For example, Atlanta’s actual 2004 costs of $40,228 divided by 2003’s 22. 88% yields projected 2004 costs of approximately $175,822. The projected costs in the last six months of 2004 (column 4) are calculated by subtracting the actual costs for the first five months of 2004 (column 2) from 2004’s projected total costs (column 3). This gives us the projected costs for the last seven months of 2004. However, we are only interested in the last six months of 2004, so this number is multiplied by 6/7, or . 857.

Continuing with Atlanta, 2004’s projected total costs of $175,822 minus the first five months’ actual costs of $40,228 equals $135,394. Multiplying this by 6/7 yields projected six months’ costs of approximately $116,204. Question 6: When comparing 2003 figures with the 2004 figures shown in Exhibit 13-A, the amount budgeted for each warehouse in 2004 was greater than actual 2003 costs. How much of the increase is caused by increased volume of business (units shipped) and how much by inflation? There are several ways to approach this question.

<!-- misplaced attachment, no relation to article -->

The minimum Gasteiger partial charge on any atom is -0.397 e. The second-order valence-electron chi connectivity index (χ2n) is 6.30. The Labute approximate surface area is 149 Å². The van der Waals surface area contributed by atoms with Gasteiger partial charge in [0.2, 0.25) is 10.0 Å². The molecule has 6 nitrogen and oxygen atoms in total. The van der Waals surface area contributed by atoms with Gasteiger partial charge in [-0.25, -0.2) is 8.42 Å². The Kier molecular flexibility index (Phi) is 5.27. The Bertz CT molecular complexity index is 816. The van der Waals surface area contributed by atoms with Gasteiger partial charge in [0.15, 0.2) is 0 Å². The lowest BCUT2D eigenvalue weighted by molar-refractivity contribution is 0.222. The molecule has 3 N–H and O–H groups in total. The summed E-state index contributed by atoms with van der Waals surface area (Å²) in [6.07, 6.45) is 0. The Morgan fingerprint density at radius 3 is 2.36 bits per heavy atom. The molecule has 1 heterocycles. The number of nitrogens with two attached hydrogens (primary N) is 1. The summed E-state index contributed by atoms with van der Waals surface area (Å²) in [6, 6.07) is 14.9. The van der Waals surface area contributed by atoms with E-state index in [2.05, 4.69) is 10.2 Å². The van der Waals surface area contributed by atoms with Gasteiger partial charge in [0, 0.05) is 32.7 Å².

One involves calculating the volume difference and inflation difference for each warehouse, as follows: Volume difference = 2003 unit costs x (2004 units shipped – 2003 units shipped) Inflation difference = 2004 units shipped x (2004 unit costs – 2003 unit costs) For example, Atlanta’s volume and inflation differences are: Volume difference: $8. 99 x (18,000 – 17,431) = $8. 99 x 569 = $5,115 Inflation difference: 18,000 x ($9. 97 - $8. 99) = 18,000 x $. 98 = $17,640 Question 7: Prepare the firm’s 2005 warehousing budget, showing for each warehouse the anticipated number of units to be shipped and the costs.